WASHINGTON, DC – November 16, 2016 – Automated teller machine keypads in New York City have plenty of microbes but they’re mostly from normal human skin, household surfaces or traces of food, according to a study published this week in mSphere, an open access journal from the American Society for Microbiology.
“Our results suggest that ATM keypads integrate microbes from different sources, including the human microbiome, foods, and potentially novel environmental organisms adapted to air or surfaces,” said senior study author Jane M. Carlton, PhD, director of the Center for
Genomics and Systems Biology, and professor of biology, at New York University. “DNA obtained from ATM keypads may therefore provide a record of both human behavior and environmental sources of microbes.” [image: ATM keypad, iStock photo]
During the study – part of a larger effort to study microbes across New York City -- the investigators in June and July 2014 took swabs of keypads from 66 ATM machines in eight neighborhoods over three New York boroughs: Manhattan, Queens and Brooklyn. Four of the machines were located outdoors. Then, in the lab, they studied samples with 16S amplicon sequencing, used to identify and compare bacteria; and 18S amplicon sequencing, used to identify parasites, fungi and protists (other microscopic organisms).
The most abundant bacteria found across most samples were normal human skin microbes from the Actinobacteria, Bacteroides, Firmicutes, and Proteobacteria families. Overall, the bacteria samples had low diversity and showed no obvious clustering by geography. In the 18S sequencing, investigators found some fungi and low levels of protists.
The most common identified sources of microbes on the keypads were household surfaces such as televisions, restrooms, kitchens and pillows. Researchers found microbes from bony fish and mollusks, and from chicken on some neighborhood ATMs, suggesting that residual DNA from a meal may remain on a person’s hands and be transferred to the ATM keypad upon use.
ATM keypads located in laundromats and stores had the highest number of biomarkers, with the most prominent being Lactobacillales (lactic acid bacteria), which is usually found in decomposing plants or milk products. In samples from Manhattan, researchers observed the biomarker Xeromyces bisporus, a foodborne mold associated with spoiled baked goods. “It seems plausible that this fungus may have been transferred from people who have recently handled baked goods, particularly in a commuter-heavy area such as Midtown Manhattan where there are many nearby convenience stores and cafés selling this type of food product to business workers,” Carlton said.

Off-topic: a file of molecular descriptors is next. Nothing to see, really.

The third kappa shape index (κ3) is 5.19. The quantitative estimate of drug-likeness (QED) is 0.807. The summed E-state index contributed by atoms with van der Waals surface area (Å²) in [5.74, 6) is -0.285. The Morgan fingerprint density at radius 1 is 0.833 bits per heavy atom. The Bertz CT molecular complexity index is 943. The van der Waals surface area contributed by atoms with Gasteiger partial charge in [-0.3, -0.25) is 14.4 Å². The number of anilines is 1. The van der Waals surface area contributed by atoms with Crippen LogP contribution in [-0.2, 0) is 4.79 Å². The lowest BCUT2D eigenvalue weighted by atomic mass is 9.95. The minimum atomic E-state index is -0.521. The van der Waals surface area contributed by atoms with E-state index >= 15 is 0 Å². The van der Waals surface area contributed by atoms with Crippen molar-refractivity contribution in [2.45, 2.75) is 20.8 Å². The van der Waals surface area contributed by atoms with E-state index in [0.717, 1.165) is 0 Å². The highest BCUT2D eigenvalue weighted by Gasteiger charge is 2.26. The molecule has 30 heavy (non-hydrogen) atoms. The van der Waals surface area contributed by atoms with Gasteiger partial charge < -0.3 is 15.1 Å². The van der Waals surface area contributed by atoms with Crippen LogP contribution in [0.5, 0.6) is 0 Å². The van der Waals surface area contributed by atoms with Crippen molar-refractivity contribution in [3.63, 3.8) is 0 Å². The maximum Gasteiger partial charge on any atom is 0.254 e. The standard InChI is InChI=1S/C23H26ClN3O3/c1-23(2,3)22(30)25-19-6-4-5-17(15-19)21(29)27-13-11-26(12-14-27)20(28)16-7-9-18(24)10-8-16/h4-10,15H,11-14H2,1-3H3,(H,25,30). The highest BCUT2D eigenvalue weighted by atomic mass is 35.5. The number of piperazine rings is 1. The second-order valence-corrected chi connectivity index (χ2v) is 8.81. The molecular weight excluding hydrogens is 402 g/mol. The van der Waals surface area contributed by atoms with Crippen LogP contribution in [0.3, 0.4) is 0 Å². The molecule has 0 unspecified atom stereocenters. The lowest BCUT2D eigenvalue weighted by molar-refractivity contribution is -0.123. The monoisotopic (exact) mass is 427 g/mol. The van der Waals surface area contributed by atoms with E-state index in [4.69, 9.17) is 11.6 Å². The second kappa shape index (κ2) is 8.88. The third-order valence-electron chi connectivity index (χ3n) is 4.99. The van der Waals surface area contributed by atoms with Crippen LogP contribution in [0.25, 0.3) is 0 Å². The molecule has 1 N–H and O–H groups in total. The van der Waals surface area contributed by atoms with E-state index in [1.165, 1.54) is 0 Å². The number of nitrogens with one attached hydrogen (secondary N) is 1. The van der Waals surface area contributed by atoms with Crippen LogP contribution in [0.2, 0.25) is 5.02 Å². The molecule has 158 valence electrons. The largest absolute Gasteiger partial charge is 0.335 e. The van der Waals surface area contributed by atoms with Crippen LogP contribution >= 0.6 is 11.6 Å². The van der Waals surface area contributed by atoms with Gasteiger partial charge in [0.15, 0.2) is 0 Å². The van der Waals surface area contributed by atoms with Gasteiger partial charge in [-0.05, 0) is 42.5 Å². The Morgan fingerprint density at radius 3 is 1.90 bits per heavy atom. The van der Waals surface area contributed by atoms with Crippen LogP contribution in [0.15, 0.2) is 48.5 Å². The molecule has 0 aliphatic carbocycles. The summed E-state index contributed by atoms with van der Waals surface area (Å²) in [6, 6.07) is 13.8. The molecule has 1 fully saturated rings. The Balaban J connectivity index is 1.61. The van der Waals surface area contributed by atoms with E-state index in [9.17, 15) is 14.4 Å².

Researchers found no significant difference in the keypads from ATMs located outdoors versus indoors.
Since each ATM keypad in New York City is most likely utilized by hundreds of people each day (and may come into contact with air, water, and microbes from different urban surfaces), the microbial communities obtained in this study may represent an “average” community that is effectively pooled from vastly different sources, said study coauthor Maria Gloria Dominguez-Bello, PhD, an associate professor in New York University School of Medicine’s Human Microbiome Program.
The relative lack of diversity among locations could result from periodic cleaning of the machines, which would wipe out some of the microbes, as well as usage of ATMs by tourists, commuters from other locations, etc., the researchers said. Next, they’ll study microbes in the city’s cats, dogs, mice, pigeons and cockroaches.
The work was partially funded by a New York University Grand Challenge project called “Microbes, Sewage, Health and Disease: Mapping the New York City Metagenome.”
The full study can be read online at: http://msphere.asm.org/content/1/6/e00226-16.
# # #
The American Society for Microbiology is the largest single life science society, composed of over 47,000 scientists and health professionals. ASM's mission is to promote and advance the microbial sciences.
ASM advances the microbial sciences through conferences, publications, certifications and educational opportunities. It enhances laboratory capacity around the globe through training and resources. It provides a network for scientists in academia, industry and clinical settings. Additionally, ASM promotes a deeper understanding of the microbial sciences to diverse audiences.